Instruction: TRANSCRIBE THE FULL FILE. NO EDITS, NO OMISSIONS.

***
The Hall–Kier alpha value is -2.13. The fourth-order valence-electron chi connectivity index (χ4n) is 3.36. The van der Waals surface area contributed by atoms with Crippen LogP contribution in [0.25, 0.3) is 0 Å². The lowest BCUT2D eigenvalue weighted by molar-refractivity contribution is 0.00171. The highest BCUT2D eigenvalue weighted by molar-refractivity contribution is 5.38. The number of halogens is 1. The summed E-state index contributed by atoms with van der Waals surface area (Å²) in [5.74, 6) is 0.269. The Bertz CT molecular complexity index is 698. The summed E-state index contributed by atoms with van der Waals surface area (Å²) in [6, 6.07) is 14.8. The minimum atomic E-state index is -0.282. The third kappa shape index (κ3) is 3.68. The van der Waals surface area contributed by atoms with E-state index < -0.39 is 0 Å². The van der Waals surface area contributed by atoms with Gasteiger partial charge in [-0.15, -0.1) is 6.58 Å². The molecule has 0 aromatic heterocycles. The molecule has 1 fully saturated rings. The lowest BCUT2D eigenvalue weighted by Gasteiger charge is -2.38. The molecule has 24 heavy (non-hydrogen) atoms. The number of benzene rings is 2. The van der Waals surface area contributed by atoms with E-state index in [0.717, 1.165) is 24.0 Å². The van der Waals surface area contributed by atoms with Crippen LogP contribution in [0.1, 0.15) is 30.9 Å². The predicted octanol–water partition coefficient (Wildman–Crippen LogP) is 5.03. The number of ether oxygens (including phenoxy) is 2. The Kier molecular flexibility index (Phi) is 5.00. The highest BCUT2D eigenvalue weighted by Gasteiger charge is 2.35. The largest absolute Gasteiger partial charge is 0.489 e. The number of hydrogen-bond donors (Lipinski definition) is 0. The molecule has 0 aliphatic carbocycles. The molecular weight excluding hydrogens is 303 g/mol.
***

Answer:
The Hall–Kier alpha value is -2.13. The fourth-order valence-electron chi connectivity index (χ4n) is 3.36. The van der Waals surface area contributed by atoms with Crippen LogP contribution in [0.25, 0.3) is 0 Å². The lowest BCUT2D eigenvalue weighted by molar-refractivity contribution is 0.00171. The highest BCUT2D eigenvalue weighted by molar-refractivity contribution is 5.38. The number of halogens is 1. The summed E-state index contributed by atoms with van der Waals surface area (Å²) in [5.74, 6) is 0.269. The Bertz CT molecular complexity index is 698. The summed E-state index contributed by atoms with van der Waals surface area (Å²) in [6, 6.07) is 14.8. The minimum atomic E-state index is -0.282. The third kappa shape index (κ3) is 3.68. The van der Waals surface area contributed by atoms with E-state index < -0.39 is 0 Å². The van der Waals surface area contributed by atoms with Gasteiger partial charge in [-0.15, -0.1) is 6.58 Å². The molecule has 0 aromatic heterocycles. The molecule has 1 fully saturated rings. The lowest BCUT2D eigenvalue weighted by Gasteiger charge is -2.38. The molecule has 24 heavy (non-hydrogen) atoms. The number of benzene rings is 2. The van der Waals surface area contributed by atoms with E-state index in [0.717, 1.165) is 24.0 Å². The van der Waals surface area contributed by atoms with Crippen LogP contribution in [0.1, 0.15) is 30.9 Å². The predicted octanol–water partition coefficient (Wildman–Crippen LogP) is 5.03. The number of ether oxygens (including phenoxy) is 2. The Kier molecular flexibility index (Phi) is 5.00. The highest BCUT2D eigenvalue weighted by Gasteiger charge is 2.35. The largest absolute Gasteiger partial charge is 0.489 e. The number of hydrogen-bond donors (Lipinski definition) is 0. The molecule has 0 aliphatic carbocycles. The molecular weight excluding hydrogens is 303 g/mol.